Furthermore, I found Jake Gyhaldkjf;oazhjdfohspdoifpaj's character to be very frustrating. Clearly, he is the film's protagonist. However, in plenty of scenes I found myself appalled by his behavior, and not in a "how-terrible-look-at-what-extremes-he-has-been-driven-to" sort of way. When he expresses anger and disppointment at not being able to personally kill a "target" because the job was going to be done by someone else, am I supposed to wish he got the shot? He never gets to kill anyone because the war ends too soon. Am I supposed to feel sorry for him? Sure, I understand the point to whatever degree that these soldiers were put through this training and stuck out in the desert in poor conditions to just be sent back home again. That is terribly frustrating and upsetting. But, the way this idea is presented in Jarhead makes me think that we as an audience are supposed to feel bad that they didn't get to fight as opposed to being angered that they were put in the situation in the first place.
Finally, I was annoyed that some of the storyline seemed rather forced (Jake GyHDSJ's relationship with his distant girlfriend, for one).
As just a movie, there were plenty of things that I really enjoyed. There were scenes that had me absolutely riveted. Sam Mendes clearly knows how to compose a great movie scene. The film is beautifully shot, and technically impressive. And most worth the price of admission is an amazing performance by Peter Saarsgard. He steals every second of screentime, and makes 3 of the most memorable and intense scenes in the movie. His work in Jarhead solidified him, in my head, as the finest young character actor working in hollywood right now (the only other that seems to come close is Ryan Gosling).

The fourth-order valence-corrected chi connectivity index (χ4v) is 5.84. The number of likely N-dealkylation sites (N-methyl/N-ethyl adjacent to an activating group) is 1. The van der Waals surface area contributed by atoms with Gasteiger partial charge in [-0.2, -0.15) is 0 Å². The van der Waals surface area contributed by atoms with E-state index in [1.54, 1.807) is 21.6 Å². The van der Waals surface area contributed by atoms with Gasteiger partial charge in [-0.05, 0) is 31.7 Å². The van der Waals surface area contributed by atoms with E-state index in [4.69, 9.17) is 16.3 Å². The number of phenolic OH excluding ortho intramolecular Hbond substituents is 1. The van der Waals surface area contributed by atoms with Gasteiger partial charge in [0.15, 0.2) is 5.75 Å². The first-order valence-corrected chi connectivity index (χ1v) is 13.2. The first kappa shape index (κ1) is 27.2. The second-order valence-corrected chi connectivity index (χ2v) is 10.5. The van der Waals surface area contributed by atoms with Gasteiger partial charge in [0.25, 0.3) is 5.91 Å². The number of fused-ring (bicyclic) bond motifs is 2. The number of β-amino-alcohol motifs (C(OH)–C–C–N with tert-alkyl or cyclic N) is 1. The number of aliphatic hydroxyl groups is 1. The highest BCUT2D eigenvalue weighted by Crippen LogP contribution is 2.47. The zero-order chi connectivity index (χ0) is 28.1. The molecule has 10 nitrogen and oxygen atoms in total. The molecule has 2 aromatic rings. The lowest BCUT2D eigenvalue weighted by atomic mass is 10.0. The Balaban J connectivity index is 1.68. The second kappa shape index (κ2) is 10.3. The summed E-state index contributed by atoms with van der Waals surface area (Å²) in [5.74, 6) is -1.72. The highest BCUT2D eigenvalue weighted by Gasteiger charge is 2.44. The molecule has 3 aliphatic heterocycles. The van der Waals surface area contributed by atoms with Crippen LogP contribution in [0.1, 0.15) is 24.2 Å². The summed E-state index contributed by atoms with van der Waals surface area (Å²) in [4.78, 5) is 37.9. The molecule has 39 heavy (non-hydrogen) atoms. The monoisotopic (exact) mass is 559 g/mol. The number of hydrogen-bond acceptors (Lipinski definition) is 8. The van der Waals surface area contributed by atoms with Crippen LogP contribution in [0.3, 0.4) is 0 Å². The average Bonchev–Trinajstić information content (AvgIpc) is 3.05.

So yeah. I wouldn't say "Don't see Jarhead." Despite its (somewhat glaring) flaws, there are a number of reasons to check it out. I am just warning you that you may find yourself a bit confused and a bit weirded out by the film's tone. I certainly was.
Posted by cory at 8:56 PM
November 8, 2005
Oh well, there is a spelling error.
Posted by cory at 11:04 AM
November 6, 2005
Good For Her
From People Magazine
Posted by cory at 11:13 PM
November 2, 2005
....or you'll break your mother's back...
Not too long ago I watched a British movie about a guy who had Obsessive Compulsive Disorder. It wasn't a good movie, and not a comedy as advertised. Anyhow, the other day I was thinking about it and how the character couldn't step on cracks on the sidewalk. I decided to see what it would be like and tried it for myself. Yes, I probably did look like a dork as I walked with a complete lack of rhythm, it was actually pretty hard to avoid the lines! While doing it I realized, "Wow, walking is amazing! It's so much work, so much weight is resting on my little legs!" As soon as I thought this it became increasingly more difficult to walk. How strange! That is not the end. Since I started doing this I have not been able to stop. I have created some strange habit. But, I'm not alone. I glanced around today and counted three other people walking this way, staring at the ground, cautiously avoiding cracks....
How can I break this habit? Maybe I need an iPod to distract myself from the cracks?
Posted by cory at 9:00 PM
November 1, 2005
Posted by cory at 11:32 AM